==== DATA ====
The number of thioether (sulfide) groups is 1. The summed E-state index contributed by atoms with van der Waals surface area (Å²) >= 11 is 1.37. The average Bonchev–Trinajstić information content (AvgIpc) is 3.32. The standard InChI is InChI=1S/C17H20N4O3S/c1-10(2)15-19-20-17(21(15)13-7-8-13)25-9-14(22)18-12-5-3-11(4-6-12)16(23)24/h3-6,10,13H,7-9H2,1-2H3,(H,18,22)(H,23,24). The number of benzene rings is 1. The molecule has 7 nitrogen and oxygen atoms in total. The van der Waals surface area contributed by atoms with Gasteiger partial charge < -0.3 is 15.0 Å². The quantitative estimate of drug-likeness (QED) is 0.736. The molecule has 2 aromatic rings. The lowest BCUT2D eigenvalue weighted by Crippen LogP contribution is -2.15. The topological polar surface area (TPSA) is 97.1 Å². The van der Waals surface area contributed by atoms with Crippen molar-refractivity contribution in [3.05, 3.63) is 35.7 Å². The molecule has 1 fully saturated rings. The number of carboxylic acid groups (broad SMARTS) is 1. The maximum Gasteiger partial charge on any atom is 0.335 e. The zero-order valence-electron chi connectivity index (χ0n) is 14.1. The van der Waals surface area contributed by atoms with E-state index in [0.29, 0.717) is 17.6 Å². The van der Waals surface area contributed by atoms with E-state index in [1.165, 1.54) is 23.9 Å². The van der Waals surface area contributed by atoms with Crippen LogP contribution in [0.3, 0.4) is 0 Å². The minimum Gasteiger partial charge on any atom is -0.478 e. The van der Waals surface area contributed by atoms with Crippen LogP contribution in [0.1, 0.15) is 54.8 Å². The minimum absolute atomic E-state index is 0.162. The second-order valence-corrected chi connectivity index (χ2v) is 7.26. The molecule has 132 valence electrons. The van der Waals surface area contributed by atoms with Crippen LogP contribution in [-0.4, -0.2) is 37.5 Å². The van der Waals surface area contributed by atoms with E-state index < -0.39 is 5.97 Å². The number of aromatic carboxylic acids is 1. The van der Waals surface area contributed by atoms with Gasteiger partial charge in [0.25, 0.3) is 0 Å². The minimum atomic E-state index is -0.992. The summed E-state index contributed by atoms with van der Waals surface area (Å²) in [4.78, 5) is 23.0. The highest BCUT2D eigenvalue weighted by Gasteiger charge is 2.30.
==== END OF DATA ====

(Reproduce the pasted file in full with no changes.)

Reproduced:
The number of thioether (sulfide) groups is 1. The summed E-state index contributed by atoms with van der Waals surface area (Å²) >= 11 is 1.37. The average Bonchev–Trinajstić information content (AvgIpc) is 3.32. The standard InChI is InChI=1S/C17H20N4O3S/c1-10(2)15-19-20-17(21(15)13-7-8-13)25-9-14(22)18-12-5-3-11(4-6-12)16(23)24/h3-6,10,13H,7-9H2,1-2H3,(H,18,22)(H,23,24). The number of benzene rings is 1. The molecule has 7 nitrogen and oxygen atoms in total. The van der Waals surface area contributed by atoms with Gasteiger partial charge < -0.3 is 15.0 Å². The quantitative estimate of drug-likeness (QED) is 0.736. The molecule has 2 aromatic rings. The lowest BCUT2D eigenvalue weighted by Crippen LogP contribution is -2.15. The topological polar surface area (TPSA) is 97.1 Å². The van der Waals surface area contributed by atoms with Crippen molar-refractivity contribution in [3.05, 3.63) is 35.7 Å². The molecule has 1 fully saturated rings. The number of carboxylic acid groups (broad SMARTS) is 1. The maximum Gasteiger partial charge on any atom is 0.335 e. The zero-order valence-electron chi connectivity index (χ0n) is 14.1. The van der Waals surface area contributed by atoms with E-state index in [0.29, 0.717) is 17.6 Å². The van der Waals surface area contributed by atoms with E-state index in [1.165, 1.54) is 23.9 Å². The van der Waals surface area contributed by atoms with Crippen LogP contribution in [0.3, 0.4) is 0 Å². The minimum Gasteiger partial charge on any atom is -0.478 e. The van der Waals surface area contributed by atoms with Crippen LogP contribution in [0.1, 0.15) is 54.8 Å². The minimum absolute atomic E-state index is 0.162. The second-order valence-corrected chi connectivity index (χ2v) is 7.26. The molecule has 132 valence electrons. The van der Waals surface area contributed by atoms with Crippen LogP contribution in [-0.4, -0.2) is 37.5 Å². The van der Waals surface area contributed by atoms with E-state index < -0.39 is 5.97 Å². The number of aromatic carboxylic acids is 1. The van der Waals surface area contributed by atoms with Gasteiger partial charge in [0.25, 0.3) is 0 Å². The minimum atomic E-state index is -0.992. The summed E-state index contributed by atoms with van der Waals surface area (Å²) in [4.78, 5) is 23.0. The highest BCUT2D eigenvalue weighted by Gasteiger charge is 2.30.